Cleopatra’s Antique Pool


While not a naturally forming pool, Cleopatra’s Antique Pool is no less surreal than the Travertine Terraces and offers visitors a historical soaking experience in an ancient man-made pool. Believed to be built as a gift to Cleopatra from Marc Antony, the Antique Pool was once a luxurious swimming complex that now allows visitors to soak in a serene historical setting.

At one time, the ancient swimming pool was surrounded by ornate designs and even hosted a Doric temple dedicated to Apollo. While a 7th-century earthquake has since decimated the temple and surrounding columns, the ruins of both can still be explored in the lining of the pool’s bottom.

In modernity, Cleopatra’s Antique Pool continues to attract local and international tourists from around the world thanks to its ancient history and soothing waters, which average between 95 and 99 degrees Fahrenheit year-round. In addition, the pool features various small fountains and waterfalls and boasts high calcium levels for a rejuvenating soak.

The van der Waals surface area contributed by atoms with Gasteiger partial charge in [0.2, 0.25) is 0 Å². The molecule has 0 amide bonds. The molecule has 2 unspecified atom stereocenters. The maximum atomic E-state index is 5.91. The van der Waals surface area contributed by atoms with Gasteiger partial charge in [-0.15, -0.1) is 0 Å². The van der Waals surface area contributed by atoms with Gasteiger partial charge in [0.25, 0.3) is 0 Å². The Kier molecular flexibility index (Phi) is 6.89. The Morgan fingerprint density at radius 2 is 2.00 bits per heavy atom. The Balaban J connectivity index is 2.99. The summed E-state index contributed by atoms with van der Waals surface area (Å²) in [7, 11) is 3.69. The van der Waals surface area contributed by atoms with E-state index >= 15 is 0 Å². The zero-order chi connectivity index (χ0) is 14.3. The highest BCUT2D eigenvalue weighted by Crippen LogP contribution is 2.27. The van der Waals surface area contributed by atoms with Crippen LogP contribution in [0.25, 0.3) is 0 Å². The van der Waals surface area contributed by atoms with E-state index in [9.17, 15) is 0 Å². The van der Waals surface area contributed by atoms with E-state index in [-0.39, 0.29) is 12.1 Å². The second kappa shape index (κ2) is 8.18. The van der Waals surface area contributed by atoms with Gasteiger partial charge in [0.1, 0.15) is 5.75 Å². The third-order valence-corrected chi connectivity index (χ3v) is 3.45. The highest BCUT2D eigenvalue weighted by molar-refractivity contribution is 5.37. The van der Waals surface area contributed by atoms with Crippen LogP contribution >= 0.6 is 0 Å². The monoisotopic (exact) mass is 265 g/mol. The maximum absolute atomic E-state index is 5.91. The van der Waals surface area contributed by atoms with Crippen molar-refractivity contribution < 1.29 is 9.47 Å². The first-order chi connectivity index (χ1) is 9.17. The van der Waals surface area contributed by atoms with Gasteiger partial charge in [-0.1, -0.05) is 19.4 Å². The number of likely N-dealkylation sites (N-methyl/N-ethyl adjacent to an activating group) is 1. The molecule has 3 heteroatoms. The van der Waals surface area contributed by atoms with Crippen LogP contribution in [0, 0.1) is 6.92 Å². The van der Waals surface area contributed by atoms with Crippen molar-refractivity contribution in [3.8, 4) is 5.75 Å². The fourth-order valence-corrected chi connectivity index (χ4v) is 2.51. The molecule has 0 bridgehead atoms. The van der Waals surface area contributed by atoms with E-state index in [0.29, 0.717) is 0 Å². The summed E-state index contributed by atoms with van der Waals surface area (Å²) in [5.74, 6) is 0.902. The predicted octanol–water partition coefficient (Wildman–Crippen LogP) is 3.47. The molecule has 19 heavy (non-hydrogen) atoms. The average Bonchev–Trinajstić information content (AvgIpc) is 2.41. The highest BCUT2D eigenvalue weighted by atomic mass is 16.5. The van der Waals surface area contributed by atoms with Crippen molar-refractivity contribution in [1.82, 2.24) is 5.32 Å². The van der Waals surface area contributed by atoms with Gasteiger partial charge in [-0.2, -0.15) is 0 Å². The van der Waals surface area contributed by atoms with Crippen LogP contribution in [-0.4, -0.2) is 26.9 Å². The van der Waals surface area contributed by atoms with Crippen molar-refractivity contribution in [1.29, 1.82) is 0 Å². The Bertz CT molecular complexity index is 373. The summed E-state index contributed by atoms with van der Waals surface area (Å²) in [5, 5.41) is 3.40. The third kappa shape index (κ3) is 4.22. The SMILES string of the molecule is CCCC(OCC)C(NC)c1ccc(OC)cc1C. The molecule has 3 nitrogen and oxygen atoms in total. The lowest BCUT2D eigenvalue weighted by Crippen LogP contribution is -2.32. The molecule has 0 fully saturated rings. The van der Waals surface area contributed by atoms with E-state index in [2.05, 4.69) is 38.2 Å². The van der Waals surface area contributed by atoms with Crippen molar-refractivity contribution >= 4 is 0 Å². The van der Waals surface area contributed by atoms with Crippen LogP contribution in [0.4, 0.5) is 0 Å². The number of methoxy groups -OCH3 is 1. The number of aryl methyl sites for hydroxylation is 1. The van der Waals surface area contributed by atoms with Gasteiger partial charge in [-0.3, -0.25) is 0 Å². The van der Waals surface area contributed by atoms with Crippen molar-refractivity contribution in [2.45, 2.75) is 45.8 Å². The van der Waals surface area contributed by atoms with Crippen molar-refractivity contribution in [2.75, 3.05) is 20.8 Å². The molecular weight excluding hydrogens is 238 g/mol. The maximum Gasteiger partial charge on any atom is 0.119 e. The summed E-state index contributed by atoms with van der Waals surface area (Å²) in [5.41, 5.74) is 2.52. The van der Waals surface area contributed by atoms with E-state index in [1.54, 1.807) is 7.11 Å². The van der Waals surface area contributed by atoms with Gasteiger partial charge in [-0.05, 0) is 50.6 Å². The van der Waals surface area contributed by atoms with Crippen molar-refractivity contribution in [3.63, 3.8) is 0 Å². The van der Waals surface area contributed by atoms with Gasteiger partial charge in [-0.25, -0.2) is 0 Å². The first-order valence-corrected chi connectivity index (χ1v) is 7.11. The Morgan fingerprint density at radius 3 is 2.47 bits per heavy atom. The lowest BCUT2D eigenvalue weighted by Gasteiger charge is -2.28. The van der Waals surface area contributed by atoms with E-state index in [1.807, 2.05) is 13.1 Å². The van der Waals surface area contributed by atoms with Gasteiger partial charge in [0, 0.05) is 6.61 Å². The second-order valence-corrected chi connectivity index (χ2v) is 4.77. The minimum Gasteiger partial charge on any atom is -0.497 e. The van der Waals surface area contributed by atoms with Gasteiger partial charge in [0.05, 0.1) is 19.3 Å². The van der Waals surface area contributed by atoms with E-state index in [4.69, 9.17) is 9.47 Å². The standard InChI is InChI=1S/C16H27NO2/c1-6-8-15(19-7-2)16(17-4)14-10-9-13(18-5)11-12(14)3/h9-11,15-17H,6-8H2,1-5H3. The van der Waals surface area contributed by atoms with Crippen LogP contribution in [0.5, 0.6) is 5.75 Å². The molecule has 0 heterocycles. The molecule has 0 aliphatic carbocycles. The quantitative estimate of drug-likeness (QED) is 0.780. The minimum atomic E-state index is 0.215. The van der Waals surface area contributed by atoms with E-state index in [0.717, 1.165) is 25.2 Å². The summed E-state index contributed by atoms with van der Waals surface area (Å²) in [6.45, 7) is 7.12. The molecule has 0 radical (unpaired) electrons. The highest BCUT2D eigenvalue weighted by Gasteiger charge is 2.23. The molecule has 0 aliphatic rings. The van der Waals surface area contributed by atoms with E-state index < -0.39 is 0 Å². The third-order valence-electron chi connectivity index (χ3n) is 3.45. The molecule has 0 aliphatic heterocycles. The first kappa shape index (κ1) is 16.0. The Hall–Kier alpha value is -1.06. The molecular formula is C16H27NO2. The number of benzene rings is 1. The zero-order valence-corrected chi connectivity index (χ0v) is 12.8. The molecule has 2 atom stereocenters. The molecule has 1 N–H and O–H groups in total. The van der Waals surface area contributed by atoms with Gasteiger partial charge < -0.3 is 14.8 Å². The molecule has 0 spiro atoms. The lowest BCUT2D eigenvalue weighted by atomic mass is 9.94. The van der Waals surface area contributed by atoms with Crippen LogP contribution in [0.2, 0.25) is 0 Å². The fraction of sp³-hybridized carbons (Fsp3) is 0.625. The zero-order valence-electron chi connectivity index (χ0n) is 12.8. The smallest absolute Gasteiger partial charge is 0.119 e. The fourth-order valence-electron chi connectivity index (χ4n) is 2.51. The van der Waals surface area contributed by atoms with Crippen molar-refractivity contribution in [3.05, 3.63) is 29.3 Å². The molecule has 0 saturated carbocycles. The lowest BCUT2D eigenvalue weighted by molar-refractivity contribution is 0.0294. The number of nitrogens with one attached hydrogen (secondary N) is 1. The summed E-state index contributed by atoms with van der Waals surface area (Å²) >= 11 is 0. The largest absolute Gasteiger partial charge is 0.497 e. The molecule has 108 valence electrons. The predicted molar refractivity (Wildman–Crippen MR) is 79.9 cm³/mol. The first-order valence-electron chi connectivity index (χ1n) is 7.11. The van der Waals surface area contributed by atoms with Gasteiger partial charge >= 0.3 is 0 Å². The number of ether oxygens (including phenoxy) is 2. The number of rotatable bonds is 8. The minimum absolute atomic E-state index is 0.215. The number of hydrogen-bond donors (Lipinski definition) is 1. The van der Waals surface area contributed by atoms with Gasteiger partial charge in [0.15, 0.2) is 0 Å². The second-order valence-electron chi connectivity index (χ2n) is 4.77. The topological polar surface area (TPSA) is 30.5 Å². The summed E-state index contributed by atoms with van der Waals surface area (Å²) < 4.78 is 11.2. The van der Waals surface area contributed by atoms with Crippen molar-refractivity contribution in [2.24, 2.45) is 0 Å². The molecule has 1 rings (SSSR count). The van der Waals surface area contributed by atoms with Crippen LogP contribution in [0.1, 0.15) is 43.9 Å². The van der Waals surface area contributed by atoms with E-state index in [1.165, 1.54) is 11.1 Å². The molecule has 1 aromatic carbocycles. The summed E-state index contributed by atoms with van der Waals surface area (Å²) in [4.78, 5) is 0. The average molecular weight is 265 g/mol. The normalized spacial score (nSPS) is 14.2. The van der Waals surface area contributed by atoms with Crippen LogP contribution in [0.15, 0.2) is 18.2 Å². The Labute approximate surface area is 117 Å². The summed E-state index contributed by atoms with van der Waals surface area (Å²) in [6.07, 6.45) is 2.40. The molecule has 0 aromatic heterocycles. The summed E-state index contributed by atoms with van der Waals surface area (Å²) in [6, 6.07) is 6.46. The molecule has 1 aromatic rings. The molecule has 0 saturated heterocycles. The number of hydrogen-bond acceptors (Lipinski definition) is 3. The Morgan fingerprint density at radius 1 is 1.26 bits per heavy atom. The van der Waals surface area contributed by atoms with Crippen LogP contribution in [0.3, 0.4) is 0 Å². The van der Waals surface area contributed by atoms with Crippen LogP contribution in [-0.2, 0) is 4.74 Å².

Located within the ruins of the ancient city, Cleopatra’s Antique Pool is also a favorite swimming hole among snorkelers seeking to explore the remnants of the past. The pool’s complex also features an onsite cafeteria and gift shop for added convenience.

Ruins of Hierapolis


While the thermal pools may be the primary attraction to the region, the Ruins of Hierapolis offer a complete exploration of the region’s history. Believed to be established in 190 BC by Eumenes II of Pergamum, Hierapolis passed between several civilizations over the years, the influences of which can still be observed in the city’s ruins.